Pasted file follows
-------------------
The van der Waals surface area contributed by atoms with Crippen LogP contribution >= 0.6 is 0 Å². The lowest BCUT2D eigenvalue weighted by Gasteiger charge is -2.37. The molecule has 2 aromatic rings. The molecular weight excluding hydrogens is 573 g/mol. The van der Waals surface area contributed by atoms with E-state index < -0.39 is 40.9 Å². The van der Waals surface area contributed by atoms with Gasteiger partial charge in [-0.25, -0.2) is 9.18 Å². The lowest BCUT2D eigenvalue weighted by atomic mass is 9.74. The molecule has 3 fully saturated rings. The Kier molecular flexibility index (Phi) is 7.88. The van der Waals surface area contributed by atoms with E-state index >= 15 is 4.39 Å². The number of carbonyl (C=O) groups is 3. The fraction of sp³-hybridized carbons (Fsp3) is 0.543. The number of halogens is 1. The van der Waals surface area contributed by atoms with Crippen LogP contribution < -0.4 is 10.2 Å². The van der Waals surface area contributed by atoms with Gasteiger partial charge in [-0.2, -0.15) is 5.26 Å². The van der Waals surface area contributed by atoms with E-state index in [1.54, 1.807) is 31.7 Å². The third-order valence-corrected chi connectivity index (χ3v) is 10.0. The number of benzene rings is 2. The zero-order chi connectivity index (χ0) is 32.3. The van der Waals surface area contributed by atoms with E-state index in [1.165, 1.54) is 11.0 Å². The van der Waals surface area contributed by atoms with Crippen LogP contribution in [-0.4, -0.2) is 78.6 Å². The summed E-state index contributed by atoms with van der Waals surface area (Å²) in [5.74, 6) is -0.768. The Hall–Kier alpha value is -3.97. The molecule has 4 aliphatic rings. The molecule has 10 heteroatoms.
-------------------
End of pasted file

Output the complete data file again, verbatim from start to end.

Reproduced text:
The van der Waals surface area contributed by atoms with Crippen LogP contribution >= 0.6 is 0 Å². The lowest BCUT2D eigenvalue weighted by Gasteiger charge is -2.37. The molecule has 2 aromatic rings. The molecular weight excluding hydrogens is 573 g/mol. The van der Waals surface area contributed by atoms with E-state index < -0.39 is 40.9 Å². The van der Waals surface area contributed by atoms with Gasteiger partial charge in [-0.25, -0.2) is 9.18 Å². The lowest BCUT2D eigenvalue weighted by atomic mass is 9.74. The molecule has 3 fully saturated rings. The Kier molecular flexibility index (Phi) is 7.88. The van der Waals surface area contributed by atoms with E-state index >= 15 is 4.39 Å². The number of carbonyl (C=O) groups is 3. The fraction of sp³-hybridized carbons (Fsp3) is 0.543. The number of halogens is 1. The van der Waals surface area contributed by atoms with Crippen LogP contribution < -0.4 is 10.2 Å². The van der Waals surface area contributed by atoms with Gasteiger partial charge in [-0.2, -0.15) is 5.26 Å². The van der Waals surface area contributed by atoms with E-state index in [1.54, 1.807) is 31.7 Å². The third-order valence-corrected chi connectivity index (χ3v) is 10.0. The number of benzene rings is 2. The zero-order chi connectivity index (χ0) is 32.3. The van der Waals surface area contributed by atoms with E-state index in [1.165, 1.54) is 11.0 Å². The van der Waals surface area contributed by atoms with Crippen LogP contribution in [-0.4, -0.2) is 78.6 Å². The summed E-state index contributed by atoms with van der Waals surface area (Å²) in [5.74, 6) is -0.768. The Hall–Kier alpha value is -3.97. The molecule has 4 aliphatic rings. The molecule has 10 heteroatoms.